On the whole, the Canonet 28 is a very capable little camera. The flashiest thing about it is the Canon logo on the front. Everything else appears quite modest, from the satin chrome finish to the made in Taiwan plate on the back. When you look at it, you start to be quietly impressed by the build and the practicality. It even does up to 1/600 exposures, which is quite nice and high for a leaf shutter (OK, so because it is a combined shutter and aperture the shutter is only having to open up to f/16 but it is reasonably impressive all the same). It lacks a shutter lock, but given that it won’t take pictures if the exposure is below 1/30 at f/2.8, all you need to do is put a lens cap on it, or slip it in a pocket.

The thing about the Canonet 28 is that it is pocketable. It is also not precious. It is expendable, so you are more likely to carry and use it in hostile environments. You might just get shots with this camera that you wouldn’t get or wouldn’t risk otherwise.

This is never going to be the most desirable Canon camera, but it has my respect, not least for its lack of pretension. It has emphasised for me that there is a difference between quality of build and design (which this camera has in spades) and finish.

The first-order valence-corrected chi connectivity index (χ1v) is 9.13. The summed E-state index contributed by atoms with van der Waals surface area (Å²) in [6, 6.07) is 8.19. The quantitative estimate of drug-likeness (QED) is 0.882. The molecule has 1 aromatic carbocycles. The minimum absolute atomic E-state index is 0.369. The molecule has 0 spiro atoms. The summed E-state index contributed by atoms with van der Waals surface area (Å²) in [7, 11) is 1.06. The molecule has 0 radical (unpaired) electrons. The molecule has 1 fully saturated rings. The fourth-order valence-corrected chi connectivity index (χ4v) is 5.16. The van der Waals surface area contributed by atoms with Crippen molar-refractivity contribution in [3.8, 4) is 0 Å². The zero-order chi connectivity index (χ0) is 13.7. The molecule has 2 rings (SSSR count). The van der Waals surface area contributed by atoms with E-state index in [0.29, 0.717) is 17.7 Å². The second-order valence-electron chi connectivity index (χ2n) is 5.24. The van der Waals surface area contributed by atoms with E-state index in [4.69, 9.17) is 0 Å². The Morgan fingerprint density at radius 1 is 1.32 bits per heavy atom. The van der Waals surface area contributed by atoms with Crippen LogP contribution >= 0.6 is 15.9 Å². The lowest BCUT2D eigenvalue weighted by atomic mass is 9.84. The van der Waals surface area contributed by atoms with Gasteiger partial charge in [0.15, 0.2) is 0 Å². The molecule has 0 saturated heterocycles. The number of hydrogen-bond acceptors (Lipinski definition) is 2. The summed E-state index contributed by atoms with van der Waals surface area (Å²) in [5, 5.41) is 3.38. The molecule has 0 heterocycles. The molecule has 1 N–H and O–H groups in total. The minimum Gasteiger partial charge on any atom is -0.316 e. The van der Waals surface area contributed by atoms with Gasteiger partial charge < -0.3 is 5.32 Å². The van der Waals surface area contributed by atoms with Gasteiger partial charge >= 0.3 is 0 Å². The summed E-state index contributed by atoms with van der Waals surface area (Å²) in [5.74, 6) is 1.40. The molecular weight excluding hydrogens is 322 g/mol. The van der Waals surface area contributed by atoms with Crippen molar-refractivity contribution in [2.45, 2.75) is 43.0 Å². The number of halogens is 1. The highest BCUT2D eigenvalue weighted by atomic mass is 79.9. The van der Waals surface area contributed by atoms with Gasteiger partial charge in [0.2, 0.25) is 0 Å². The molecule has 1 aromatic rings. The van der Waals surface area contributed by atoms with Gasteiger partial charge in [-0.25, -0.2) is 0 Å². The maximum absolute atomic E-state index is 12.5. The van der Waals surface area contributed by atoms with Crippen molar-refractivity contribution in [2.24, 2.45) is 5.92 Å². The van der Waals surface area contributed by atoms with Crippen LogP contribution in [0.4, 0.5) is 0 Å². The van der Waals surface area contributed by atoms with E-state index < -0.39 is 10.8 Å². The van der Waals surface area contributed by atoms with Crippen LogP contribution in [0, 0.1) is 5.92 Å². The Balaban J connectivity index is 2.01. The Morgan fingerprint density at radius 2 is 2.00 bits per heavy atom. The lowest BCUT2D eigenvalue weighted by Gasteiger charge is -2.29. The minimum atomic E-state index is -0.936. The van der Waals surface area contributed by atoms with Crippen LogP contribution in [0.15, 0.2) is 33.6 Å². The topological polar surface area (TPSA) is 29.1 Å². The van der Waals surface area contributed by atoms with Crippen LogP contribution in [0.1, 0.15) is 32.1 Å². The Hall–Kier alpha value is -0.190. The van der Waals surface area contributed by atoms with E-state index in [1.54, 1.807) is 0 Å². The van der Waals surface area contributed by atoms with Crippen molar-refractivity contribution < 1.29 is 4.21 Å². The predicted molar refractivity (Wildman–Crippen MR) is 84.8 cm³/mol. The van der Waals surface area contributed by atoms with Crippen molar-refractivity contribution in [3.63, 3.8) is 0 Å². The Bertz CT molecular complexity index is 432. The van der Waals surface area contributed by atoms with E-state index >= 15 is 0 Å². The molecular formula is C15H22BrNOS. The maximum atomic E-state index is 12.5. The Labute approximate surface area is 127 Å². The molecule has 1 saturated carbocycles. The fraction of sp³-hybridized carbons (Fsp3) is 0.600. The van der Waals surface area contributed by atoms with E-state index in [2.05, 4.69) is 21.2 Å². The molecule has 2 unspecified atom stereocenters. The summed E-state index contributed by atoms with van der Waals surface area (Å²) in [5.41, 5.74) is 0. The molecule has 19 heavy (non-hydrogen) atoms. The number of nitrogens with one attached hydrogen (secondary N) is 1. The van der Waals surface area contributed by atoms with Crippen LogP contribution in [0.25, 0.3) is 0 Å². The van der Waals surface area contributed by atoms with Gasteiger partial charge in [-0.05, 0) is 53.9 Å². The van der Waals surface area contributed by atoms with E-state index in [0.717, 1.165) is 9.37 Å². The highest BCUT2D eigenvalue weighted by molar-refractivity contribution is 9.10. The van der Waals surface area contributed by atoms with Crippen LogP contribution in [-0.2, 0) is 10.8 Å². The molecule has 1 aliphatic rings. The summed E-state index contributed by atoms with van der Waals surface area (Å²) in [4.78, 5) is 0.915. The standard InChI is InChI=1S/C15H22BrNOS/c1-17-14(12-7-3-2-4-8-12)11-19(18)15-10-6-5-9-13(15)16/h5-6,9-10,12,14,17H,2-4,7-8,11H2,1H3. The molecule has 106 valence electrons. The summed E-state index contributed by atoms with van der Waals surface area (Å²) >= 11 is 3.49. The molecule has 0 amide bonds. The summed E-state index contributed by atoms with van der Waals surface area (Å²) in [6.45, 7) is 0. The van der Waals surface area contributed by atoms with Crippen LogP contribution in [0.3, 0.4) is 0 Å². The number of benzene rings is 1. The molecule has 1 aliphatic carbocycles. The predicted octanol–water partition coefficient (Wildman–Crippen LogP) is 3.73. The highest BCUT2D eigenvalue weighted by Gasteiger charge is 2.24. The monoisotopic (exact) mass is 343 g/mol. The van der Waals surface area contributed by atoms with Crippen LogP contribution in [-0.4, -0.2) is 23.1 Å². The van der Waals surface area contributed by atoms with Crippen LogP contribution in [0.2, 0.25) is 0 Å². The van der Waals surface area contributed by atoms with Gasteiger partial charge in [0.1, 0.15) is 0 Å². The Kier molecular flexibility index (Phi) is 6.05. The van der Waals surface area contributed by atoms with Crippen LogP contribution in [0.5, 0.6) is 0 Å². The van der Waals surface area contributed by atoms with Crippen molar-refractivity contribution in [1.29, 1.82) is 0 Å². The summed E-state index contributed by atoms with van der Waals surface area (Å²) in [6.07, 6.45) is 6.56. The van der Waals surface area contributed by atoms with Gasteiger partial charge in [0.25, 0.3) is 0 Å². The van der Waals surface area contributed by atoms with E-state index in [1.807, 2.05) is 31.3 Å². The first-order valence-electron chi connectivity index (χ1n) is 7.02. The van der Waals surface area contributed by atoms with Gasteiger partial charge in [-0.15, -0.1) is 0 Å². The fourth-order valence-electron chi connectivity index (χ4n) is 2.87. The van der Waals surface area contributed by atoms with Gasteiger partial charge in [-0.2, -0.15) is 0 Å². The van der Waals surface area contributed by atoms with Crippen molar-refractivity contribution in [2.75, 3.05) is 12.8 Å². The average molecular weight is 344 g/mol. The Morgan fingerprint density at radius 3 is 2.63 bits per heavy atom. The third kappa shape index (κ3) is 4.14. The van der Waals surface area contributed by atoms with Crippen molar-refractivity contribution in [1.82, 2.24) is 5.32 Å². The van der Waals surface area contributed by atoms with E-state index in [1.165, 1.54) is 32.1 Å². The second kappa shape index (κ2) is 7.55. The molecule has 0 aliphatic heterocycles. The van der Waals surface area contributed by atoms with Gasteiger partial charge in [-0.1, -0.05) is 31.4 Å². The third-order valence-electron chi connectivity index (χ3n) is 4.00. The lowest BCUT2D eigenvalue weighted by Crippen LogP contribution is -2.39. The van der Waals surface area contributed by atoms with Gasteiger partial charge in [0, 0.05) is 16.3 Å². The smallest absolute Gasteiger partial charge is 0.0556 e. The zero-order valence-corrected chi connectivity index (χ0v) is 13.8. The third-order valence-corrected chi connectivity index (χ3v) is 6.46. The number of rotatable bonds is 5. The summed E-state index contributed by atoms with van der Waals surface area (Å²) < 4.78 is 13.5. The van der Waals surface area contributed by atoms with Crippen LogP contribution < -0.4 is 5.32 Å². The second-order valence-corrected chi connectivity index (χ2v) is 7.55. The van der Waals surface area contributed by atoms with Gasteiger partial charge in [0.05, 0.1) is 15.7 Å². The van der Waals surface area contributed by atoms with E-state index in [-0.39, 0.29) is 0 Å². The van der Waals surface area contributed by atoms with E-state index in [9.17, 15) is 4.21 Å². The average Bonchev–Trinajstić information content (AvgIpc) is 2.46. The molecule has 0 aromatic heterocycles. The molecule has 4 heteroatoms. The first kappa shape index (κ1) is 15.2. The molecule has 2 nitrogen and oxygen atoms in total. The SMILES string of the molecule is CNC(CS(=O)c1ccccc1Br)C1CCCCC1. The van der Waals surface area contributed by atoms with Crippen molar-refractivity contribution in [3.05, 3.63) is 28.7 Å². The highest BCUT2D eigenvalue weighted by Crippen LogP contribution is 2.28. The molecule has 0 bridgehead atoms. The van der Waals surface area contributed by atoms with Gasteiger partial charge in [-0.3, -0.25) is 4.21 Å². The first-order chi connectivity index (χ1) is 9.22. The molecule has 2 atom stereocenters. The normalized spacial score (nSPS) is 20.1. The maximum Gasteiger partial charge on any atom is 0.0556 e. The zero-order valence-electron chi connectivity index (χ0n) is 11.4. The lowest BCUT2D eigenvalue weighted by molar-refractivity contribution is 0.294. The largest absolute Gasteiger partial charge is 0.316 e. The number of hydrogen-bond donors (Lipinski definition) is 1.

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8 Comments

  • Reply
    Shubroto Bhattacharjee
    June 22, 2021 at 10:08 am

    Very compelling summary, Bob; thank you.
    And it even has an extra “readylight” contact in the flash shoe?
    Cheers!
    Shubroto

    • Reply
      Bob Janes
      June 22, 2021 at 10:12 am

      It does indeed – but I don’t have any Canon flashguns that would be able to use it…

  • Reply
    Tobias Eriksson
    June 22, 2021 at 1:23 pm

    Thanks for a more in-depth than usual review! I am myself a huge fan of the 28. Though only owning the cameras to sell them, maybe a dozen have passed my hands in the last six years and the urge to expose a roll through them has several times been too strong to resist.
    The exposure and metering system works very well, and it works well at 1/30th without a battery. Also – an insider tip: I have bought lots of these for a pittance as ‘defective’ since the meter doesn’t give a reading. In all but a couple of cases you just have to file away corrosion on the contacts, and/or bend them a bit for them to reach the battery. Don’t give up on your Canonet!

  • Reply
    Clive Shepherd
    June 22, 2021 at 2:37 pm

    Excellent photos! You obviously know your stuff. One of the great advantages of a camera like the Canonette is that the photographer gets the credit rather than the spec sheet of the camera.

  • Reply
    Matt Killam
    June 23, 2021 at 2:16 pm

    I do enjoy the Canonet 28 I own. I am nearly always surprised by the results. I bought mine through ebay. The seller CLA’s these (and the QL-17s) and does the voltage modification for modern batteries. If I’m honest, I thought I was buying a QL and was initially disappointed when the 28 arrived. I ended up shooting about a dozen exposures and setting the camera aside without bothering to develop them. The mix of disappointment and the disruptive effect of the lock-downs let the camera gather dust for nearly a year. I picked it up again and finished the roll. I am glad I did, There are some wonderfully rendered pictures in that batch.